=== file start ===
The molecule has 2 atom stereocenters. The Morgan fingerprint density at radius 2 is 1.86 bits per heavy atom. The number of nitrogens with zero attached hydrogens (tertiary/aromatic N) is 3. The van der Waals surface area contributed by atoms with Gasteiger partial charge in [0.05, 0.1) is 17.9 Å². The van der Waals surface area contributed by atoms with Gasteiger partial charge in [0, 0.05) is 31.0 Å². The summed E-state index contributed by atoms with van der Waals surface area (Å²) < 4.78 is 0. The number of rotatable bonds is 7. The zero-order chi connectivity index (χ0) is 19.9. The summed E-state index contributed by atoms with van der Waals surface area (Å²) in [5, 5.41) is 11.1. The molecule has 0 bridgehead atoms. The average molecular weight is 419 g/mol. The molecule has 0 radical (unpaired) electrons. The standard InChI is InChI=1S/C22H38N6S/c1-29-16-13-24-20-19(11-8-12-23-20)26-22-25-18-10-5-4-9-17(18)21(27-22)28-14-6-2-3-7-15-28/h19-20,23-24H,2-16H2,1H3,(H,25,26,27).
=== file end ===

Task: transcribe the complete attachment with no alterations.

The molecule has 2 atom stereocenters. The Morgan fingerprint density at radius 2 is 1.86 bits per heavy atom. The number of nitrogens with zero attached hydrogens (tertiary/aromatic N) is 3. The van der Waals surface area contributed by atoms with Gasteiger partial charge in [0.05, 0.1) is 17.9 Å². The van der Waals surface area contributed by atoms with Gasteiger partial charge in [0, 0.05) is 31.0 Å². The summed E-state index contributed by atoms with van der Waals surface area (Å²) < 4.78 is 0. The number of rotatable bonds is 7. The zero-order chi connectivity index (χ0) is 19.9. The summed E-state index contributed by atoms with van der Waals surface area (Å²) in [5, 5.41) is 11.1. The molecule has 0 bridgehead atoms. The average molecular weight is 419 g/mol. The molecule has 0 radical (unpaired) electrons. The standard InChI is InChI=1S/C22H38N6S/c1-29-16-13-24-20-19(11-8-12-23-20)26-22-25-18-10-5-4-9-17(18)21(27-22)28-14-6-2-3-7-15-28/h19-20,23-24H,2-16H2,1H3,(H,25,26,27).